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Reality hits TV…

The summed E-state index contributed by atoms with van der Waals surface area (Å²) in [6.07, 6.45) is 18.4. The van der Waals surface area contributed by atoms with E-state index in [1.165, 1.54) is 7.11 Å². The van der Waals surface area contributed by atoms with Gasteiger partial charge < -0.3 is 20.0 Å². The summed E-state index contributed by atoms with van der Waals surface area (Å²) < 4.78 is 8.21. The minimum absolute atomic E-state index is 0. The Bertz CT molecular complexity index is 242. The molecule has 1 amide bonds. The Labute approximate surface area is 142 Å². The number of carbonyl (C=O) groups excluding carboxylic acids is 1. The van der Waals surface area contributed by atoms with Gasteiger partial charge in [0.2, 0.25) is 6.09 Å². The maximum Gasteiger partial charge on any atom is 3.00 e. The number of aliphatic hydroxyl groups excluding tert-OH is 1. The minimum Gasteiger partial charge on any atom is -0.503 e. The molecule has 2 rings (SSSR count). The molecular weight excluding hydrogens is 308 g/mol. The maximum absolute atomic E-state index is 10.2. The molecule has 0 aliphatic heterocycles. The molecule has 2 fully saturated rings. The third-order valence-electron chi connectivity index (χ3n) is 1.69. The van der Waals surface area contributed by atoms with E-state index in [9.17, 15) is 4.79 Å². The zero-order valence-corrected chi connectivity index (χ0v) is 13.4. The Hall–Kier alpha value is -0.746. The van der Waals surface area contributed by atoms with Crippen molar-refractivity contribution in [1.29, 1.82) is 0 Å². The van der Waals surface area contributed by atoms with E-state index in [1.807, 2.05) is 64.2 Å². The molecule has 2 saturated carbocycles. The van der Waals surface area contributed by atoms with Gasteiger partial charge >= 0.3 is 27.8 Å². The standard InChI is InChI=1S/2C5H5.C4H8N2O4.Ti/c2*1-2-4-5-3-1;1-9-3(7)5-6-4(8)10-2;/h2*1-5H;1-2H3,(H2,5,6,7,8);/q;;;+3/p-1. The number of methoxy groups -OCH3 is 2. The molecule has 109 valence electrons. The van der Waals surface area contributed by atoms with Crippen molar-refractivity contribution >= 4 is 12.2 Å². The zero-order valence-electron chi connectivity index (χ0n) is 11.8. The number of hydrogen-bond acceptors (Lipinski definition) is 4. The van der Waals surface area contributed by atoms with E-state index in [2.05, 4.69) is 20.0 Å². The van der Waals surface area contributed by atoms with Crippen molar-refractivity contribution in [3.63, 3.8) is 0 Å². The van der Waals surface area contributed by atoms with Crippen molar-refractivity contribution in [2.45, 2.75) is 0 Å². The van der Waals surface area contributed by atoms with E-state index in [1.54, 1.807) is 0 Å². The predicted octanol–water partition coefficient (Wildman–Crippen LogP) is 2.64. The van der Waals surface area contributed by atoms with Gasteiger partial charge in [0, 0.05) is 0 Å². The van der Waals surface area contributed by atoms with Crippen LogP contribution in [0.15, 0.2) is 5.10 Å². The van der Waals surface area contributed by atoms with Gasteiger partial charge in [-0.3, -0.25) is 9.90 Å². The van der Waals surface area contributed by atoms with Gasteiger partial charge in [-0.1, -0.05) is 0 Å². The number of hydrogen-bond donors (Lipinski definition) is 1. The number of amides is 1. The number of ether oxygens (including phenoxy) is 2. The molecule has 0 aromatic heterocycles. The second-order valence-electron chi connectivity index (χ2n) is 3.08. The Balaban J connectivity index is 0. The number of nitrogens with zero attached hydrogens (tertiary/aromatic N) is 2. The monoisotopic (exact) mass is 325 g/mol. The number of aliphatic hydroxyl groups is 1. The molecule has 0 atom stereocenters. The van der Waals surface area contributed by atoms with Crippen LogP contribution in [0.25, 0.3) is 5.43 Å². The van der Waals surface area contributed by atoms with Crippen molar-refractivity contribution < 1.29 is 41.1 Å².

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Our children will live in a world that is going to be quite different to the one we are used to.  The working skills that have helped us survive are very unlikely to be the talents needed by our children.  Just think: taking a good family photo used to require a light meter, lots of fiddling, and a steady hand supporting the camera.  Nowadays instant snaps are taken digitally, using a smartphone, so technology controls the focus and exposure, as well as compensating for a little wobble;   Many complex mathematical calculations that needed time and concentration to work out with pen and paper are now solved in milliseconds using computer spreadsheets;   And where researching specialist subjects required hours of diligent reading in a library, information is now available instantly on the Internet via Wikipedia, You Tube and forums.  Since the advent of the computer transformed our lives, technical innovations are coming so thick and fast it’s had to keep up.  My two year old granddaughter already manages to entertain herself using her mother’s iPad.  It’s odd to reflect that such a young child may already be acquiring obsolescent skills, and who knows what extraordinary developments will happen in her lifetime?  Such thoughts crossed my mind coming home after lunch with a 94 year old relative, who has several great grandchildren, when I heard that I had just had another grandchild myself.  How on earth can we prepare our children to live fulfilled lives when we know so little about the future they will inhabit?  Well, one of the best techniques that I know is to look closely at what’s happening around us because, as William Gibson first pointed out back in 1993: “the future is already here – it's just not very evenly distributed.”  Take television viewing for example, over the next 20 to 30 years it’s going to change out of all recognition, and it’s already beginning.  According to some recent research children and teenagers now spend more time using the Internet than they do watching TV.  And when they do watch TV they are more likely to be viewing the Netflix on-demand service than any conventional live television channel.  This behaviour is particularly pronounced in the 15 to 16 year age group where only a quarter of them watch “broadcast” TV as it is being transmitted.  Their remaining TV time is consumed by catch- up or on-demand services like YouTube.  Back in 1996 I wrote an article you can view via the wayback machine which predicted that interactive digital video would become the normal method of viewing video images – something we now call “video on-demand.”  Back then, I predicted that this would seem so natural that, to quote myself: “Future generations will look back to the end of the twentieth century and try and imagine what linear video was like.”  I also said that the concept of “broadcast” video where everybody sat down at the same time to watch exactly the same program would seem very weird - like a dystopian world similar to that depicted by George Orwell in 1984.  I wasn't being particularly prescient because 20 years ago I was working with a very expensive computer animation system and I realised that the way we were manipulating and re-ordering rendered frames could also be done using a server and the Internet – it was only a question of having enough bandwidth, and I knew that more bandwidth was coming.  Today's children are growing up in a world where every civilised country has more than enough bandwidth to stream high definition video images, and naturally the interactive video on-demand route is chosen because nobody ever really wanted to wait for a program to be “broadcast.”  We are at another inflection point where technology demands a massive increase in bandwidth now. You can see the beginning of this different behaviour demonstrated in the PowerPoint chart above.  I've taken the data from the current The Communications Market report from Ofcom which uses a total sample size of 1,890 people, with at least 250 in each age segment.  Every year Ofcom gets their research company to ask the same question: which media device would participants miss the most if it got taken away?  And in the last three years the number choosing a TV, a personal computer or laptop, or a radio, has fallen whilst the number selecting their Internet-enabled smartphone as their one essential media device has risen.  To illustrate this I've edited the data down to make it easier to compare the differences between what is important for younger and older people.  As the chart shows: older people think their TV is their most important device while for younger age groups it’s their smartphone.  This chart should concern everyone who works in the media industry.  Radio is only really valued by older people, it is insignificant in importance for those under 25.  A similar situation involves anything printed - newspapers, magazines and books are again only of importance to the middle-aged and older.  Interestingly, personal computers, laptops and tablets have roughly the same interest level across young and older age groups.  On the other hand, games consoles are only important for younger people and progressively lose their appeal with age.  This dramatic switch to valuing the Internet over the television set isn't necessarily bad news for those involved in film and TV production.  A lot of the increase in Internet time is spent viewing moving images so the demand for this kind of content remains as popular as ever.  What we are witnessing is the transition away from the old-style, passive “appointment TV” watching, received via a broadcast signal, to the modern world where any television program or film is available at any time on a web link.  People's appetite for compelling stories told by using moving images and sound is undiminished and will remain until the era of immersive virtual reality entertainment arrives.  And that virtual reality future is not that far off because companies like Facebook are already investing heavily to make it occur.  For several years I misjudged Facebook as I thought once the novelty wore off people would tire of being swamped by so much information about what their “friends” were doing.  A few people have discovered the “time suck” nature of social networking, and have periods of detoxing, but even more folk are spending increasing amounts of time on Facebook - especially on their mobile phones.  So Facebook could well become the leading platform for the way film, video and moving images will be consumed for most of the 21 st  Century.  Many people in the TV industry will consider this idea utterly ludicrous, however, nearly all of them underestimated the affect that the Internet has and is continually having on “broadcast TV.”  As I've said, two decades ago I was lucky enough to foresee how TV viewing was going to change.  Now I reckon that in the next 20 to 30 years television is going to be turned inside out by virtual reality.  I think we’re witnessing a major technology switch where established companies are losing ground to new players, and Facebook is playing the central role.  Existing TV companies would be wise to start acquiring expertise in virtual reality if they want to hold onto their positions within the entertainment industry.  It’s the all-important advertising business which funds ‘free’ services on commercial TV, or Internet companies like Google and Facebook.  Facebook struck lucky because social networking is particularly suitable as a mobile activity, and it turned out that this is where most people were spending the majority of their mobile minutes using their shiny new smartphones.  Where the audience goes, advertising quickly follows and, like television viewing, social networking is sufficiently absorbing to create the longer dwell times and large audiences that advertisers need.  There are two reasons that advertisers buy online advertising, the first is to produce a “direct response” where viewers are driven to a website to buy or read something, and the second is to tell or remind viewers about a product or service, creating “brand awareness.”  Google's search engine excels at direct response advertising, (but not brand awareness), and this has provided ample money for everything that Google is up to.  Meanwhile Facebook’s mobile advertising fortune is flourishing not only because social networking is effective for both types of online advertising, but because they can also provide advertisers with detailed demographic targeting information in a way that Google can’t replicate.  Currently mobile advertising makes up 78% of Facebook's total advertising income of $4.3 billion which produces 74% of Facebook's total annual income.  This didn’t happen because of Facebook founder and Chief Executive Mark Zuckerberg's genius, but by serendipity and sheer good luck.  But it wasn’t all easy.  Not long after Facebook started, people in developed countries started to switch to smartphones and Facebook struggled to produce a mobile application that worked at a reasonable speed.  The company bet on beating the competition by writing its mobile applications in HTML 5 when the language was still very new.  If the gamble had paid off Facebook would have only needed to write one application to run on Apple iPhones as well as Google Android phones.  Unfortunately Facebook hit problems and, after a couple of years development, had to scrap what they’d done and rewrite two mobile applications in native code, one for the iPhone and one for Android.  So the company came close to missing being the leading platform for mobile advertising that they are now.  Mark Zuckerberg described this as his “biggest mistake”. What's all this to do with Facebook becoming a future TV platform which could rival broadcast TV and Internet video on-demand?  Zuckerberg believes that virtual reality is the next big shift in computing, and I agree with him.  The hardware and software technology is reaching a point where immersive 360 degree video is possible.  (360 video is video that viewers can manipulate in any direction using a virtual reality headset and a touch device).   And this will suit the microprocessor industry as we’re not buying computers, or even smartphones, as we used to because those we have are already powerful enough to do everything we want them to do.  Not so with virtual reality.  This will soak up all the computing power available for the next decade or more.  Mark Zuckerberg is investing heavily into being able to handle 360 video.  He aims to put Facebook at the centre of how moving images will be consumed in the future – virtual reality.  It's a hugely ambitious move and if it comes off it will place Facebook at the head of a large-scale, immersive entertainment business which will naturally become a powerful advertising medium for both direct response and brand awareness.  As part of his forward thinking, Zuckerberg bought Oculus VR for $2 billion early in 2014.  This company makes the Oculus Rift headset that is going to ship on 28 th  March this year.  If you look at the Rift, you might think this is just a device for games.   But as Zuckerberg said  when he bought the company: “After games, we're going to make Oculus a platform for many other experiences. Imagine enjoying a court-side seat at a game, studying in a classroom of students and teachers all over the world or consulting with a doctor face-to-face - just by putting on goggles in your home.”  Right now Facebook is re- engineering its computing platform to handle 360 video.  To manage the huge data demands the company is writing innovative software and developing new hardware so their data centres will be able to cope with the enormous bandwidth 360 video requires.  (Facebook is also pooling resources with open source projects involving competitors like Netflix and YouTube).  This aspiring development will take some time to produce so only expect to see games for a while, but virtual reality will really take off when VR enabled smartphones are launched - and they’re on their way. One thing that makes me certain that virtual reality, and consequently Facebook, will be successful is pornography.  The porn industry is always very quick to utilise any technology that helps their business, for example, they were the first to use pop-up windows within an Internet browser, something that was later copied by the online advertising industry.  Plagued by so much free Internet pornography, several companies are already adopting 360 video and a range of new services.  If you doubt me try this link or this one.  As Jaron Lanier, one of the most thoughtful virtual reality pioneers, once said “You have really never seen reality until you’ve just come out of virtual reality.”  I reckon this is the next Big Thing in computing so it won’t be long before headsets start appearing in the data as the people’s most important devices. February 2016